Victor's family has been in charge of Beirut's lighthouse for generations. Today the old lighthouse, of which he was the guardian for his whole life, is in disuse due to the buildings that have sprung up all around, compromising its functioning. In 2003 another one was built, visible in the lower right corner on the background. During the war, Victor as a Christian Maronite found himself isolated in the western part of Beirut under the control of Muslim and leftist militias. From 1976 the lighthouse could only work during the day, in order to not to provide the Israeli navy with an easy reference to shoot to the Syrian artillery located in the area around the lighthouse. For his faith, he was kidnapped three times because he was considered a potential spy.
Despite appearances, Selma is Muslim. She dresses like a Christian nun since, she says, four years ago Mother Mary appeared to her in a dream, ordering her to dress the same way. She prayed reading the Koran at this exact point over the last 13 years, from 5:00 am to about 5:00 pm. This after God’s apparition together with apostles and prophets, ordering her to pray for the good of the world. During the war, this same place has been theatre of some of the most violent clashes. It was in a strategical area between Downtown, the Green Line, the hotels area and the Burj El Ghazal, originally an offices building that during the clashes had become an important location for snipers shooting from the east side.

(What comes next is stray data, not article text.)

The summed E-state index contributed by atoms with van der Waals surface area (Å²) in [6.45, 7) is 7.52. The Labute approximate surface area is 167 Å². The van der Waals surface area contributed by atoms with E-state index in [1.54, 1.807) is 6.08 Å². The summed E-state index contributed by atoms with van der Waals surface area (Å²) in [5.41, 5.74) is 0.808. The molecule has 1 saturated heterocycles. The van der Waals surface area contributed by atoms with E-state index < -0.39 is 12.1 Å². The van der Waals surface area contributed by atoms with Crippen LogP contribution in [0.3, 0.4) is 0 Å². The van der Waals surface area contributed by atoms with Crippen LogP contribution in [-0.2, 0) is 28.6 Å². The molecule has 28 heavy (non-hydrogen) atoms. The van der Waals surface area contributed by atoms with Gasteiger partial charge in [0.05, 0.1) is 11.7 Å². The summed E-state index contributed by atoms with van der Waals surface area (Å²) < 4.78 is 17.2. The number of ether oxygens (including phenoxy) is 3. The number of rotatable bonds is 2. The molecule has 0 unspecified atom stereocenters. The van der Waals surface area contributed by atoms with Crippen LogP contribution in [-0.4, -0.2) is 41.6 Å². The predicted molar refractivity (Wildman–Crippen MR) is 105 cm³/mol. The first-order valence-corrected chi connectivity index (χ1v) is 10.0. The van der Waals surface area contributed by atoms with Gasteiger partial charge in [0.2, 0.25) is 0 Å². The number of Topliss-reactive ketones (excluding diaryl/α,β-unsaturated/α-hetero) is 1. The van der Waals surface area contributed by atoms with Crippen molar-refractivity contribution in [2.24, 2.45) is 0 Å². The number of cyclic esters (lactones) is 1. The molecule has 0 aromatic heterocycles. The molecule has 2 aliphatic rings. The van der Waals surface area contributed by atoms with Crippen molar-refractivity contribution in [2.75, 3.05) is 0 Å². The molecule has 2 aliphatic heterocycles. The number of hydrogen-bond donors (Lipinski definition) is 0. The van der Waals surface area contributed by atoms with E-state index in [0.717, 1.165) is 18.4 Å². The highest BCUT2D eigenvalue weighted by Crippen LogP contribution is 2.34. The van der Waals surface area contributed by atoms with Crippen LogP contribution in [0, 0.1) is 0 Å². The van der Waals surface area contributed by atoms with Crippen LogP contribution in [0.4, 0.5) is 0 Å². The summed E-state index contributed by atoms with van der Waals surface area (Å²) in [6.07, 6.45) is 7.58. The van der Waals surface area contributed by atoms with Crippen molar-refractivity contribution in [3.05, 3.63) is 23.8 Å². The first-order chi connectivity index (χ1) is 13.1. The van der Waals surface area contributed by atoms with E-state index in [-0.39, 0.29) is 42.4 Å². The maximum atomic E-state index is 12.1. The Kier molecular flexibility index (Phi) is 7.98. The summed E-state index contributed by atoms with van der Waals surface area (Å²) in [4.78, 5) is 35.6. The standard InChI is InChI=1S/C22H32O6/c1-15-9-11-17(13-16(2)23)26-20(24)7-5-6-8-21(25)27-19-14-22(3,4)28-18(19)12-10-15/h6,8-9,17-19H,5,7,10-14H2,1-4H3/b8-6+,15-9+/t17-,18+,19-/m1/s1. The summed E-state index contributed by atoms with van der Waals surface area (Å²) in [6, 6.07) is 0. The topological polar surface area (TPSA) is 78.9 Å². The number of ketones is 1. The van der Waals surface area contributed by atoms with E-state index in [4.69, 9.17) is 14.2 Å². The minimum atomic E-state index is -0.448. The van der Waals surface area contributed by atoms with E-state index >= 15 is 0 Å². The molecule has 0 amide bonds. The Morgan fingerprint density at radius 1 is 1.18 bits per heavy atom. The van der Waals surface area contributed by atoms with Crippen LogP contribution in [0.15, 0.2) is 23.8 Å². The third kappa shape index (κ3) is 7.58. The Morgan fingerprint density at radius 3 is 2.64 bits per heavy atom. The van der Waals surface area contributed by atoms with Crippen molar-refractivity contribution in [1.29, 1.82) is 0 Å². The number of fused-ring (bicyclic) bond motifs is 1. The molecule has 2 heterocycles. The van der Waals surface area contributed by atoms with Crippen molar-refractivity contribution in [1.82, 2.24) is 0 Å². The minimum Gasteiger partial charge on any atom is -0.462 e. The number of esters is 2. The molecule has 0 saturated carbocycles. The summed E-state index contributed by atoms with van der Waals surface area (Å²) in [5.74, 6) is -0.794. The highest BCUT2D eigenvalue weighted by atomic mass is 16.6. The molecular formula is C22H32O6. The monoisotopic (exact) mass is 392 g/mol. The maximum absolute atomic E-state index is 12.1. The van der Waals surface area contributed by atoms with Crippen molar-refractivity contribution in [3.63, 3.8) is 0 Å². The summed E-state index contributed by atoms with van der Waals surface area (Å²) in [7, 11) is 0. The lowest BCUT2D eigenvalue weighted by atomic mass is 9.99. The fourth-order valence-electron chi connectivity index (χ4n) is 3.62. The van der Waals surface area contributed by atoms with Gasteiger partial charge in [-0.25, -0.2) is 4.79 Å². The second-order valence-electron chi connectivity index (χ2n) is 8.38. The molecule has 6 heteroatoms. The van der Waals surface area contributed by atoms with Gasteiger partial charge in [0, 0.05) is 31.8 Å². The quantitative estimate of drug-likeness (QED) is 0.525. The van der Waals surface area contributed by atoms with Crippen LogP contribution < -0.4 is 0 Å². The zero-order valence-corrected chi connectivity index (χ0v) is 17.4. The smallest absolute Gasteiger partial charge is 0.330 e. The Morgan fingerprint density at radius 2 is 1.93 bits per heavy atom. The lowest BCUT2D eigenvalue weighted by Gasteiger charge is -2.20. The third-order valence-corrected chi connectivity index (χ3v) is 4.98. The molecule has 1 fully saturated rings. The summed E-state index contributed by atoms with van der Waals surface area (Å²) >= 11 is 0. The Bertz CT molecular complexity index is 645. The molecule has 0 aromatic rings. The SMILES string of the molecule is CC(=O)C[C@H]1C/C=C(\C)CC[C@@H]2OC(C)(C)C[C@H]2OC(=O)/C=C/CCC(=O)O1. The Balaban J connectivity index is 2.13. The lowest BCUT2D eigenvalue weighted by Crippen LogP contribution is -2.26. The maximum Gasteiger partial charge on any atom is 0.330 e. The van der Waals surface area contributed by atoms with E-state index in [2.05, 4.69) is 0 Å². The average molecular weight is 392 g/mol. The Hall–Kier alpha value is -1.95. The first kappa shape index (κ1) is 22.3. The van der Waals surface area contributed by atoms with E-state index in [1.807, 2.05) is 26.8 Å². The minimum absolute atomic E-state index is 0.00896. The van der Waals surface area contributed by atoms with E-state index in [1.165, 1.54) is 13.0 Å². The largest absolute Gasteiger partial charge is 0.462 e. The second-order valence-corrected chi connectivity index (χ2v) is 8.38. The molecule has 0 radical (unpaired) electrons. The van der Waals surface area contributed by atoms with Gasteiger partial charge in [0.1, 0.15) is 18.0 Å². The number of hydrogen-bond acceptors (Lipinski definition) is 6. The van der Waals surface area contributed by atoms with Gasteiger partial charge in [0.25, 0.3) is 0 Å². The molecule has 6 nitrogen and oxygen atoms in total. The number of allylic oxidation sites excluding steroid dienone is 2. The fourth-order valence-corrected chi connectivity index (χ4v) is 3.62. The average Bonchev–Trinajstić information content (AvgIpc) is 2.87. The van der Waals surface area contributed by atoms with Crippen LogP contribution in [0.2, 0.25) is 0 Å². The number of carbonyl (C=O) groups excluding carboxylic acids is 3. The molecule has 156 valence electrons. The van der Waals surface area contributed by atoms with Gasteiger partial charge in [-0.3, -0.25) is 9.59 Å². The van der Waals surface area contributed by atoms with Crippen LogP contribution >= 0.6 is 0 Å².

Ibrahim, Palestinian, has lived in the Chatila refugee camp since he was born. He has already tried five times to reach Europe, unless being regularly sent back. He accuses the European Union of having anti-Palestinian positions, preferring to welcome Syrian refugees. With the outbreak of the war in Syria, the situation in Lebanon's refugee camps is becoming increasingly difficult. Unable to work regularly, a Palestinian is willing to accept to be payed much lower than a Lebanese would. Now the Syrians are willing to work for even less, creating many conflicts within the camps, which areas has remained the same since 1948 despite a growing population. Chatila is built on an area of one square kilometer, originally designed to accommodate three thousand people. Today it hosts about thirty thousand.
Within the urban and social fabric of Beirut, the Armenian community has always been a special case. With the outbreak of the civil war and until its conclusion the Armenians have always kept a neutral profile. Despite this, every family used to keep weapons in order to defend the neighborhood (Bourj Hammoud) from the incursions of the militias. The main target were above all the commercial activities, mostly dedicated to jewelery. The same sector in which Vatché worked since 1979, at the age of seventeen, until 2001. Today he runs a bar in the same neighborhood and makes no secret of his passion for weapons.
In Beirut from only two months, Annuar is working since just three days for a big cleaning company. The area he is in charge of was, unbeknownst to him, one of the most significant places related ti the the civil war. Every afrternoon he works cleaning a small square located between the modern Beirut Souks and what remains of the historic headquarter of the newspaper L'Orient-Le Jour (behind him). Of Bengali origin, like many of his countrymen, he is in Lebanon thanks to a local "sponsor" who has paid the entry visa, becoming de facto dependent by him for his documents.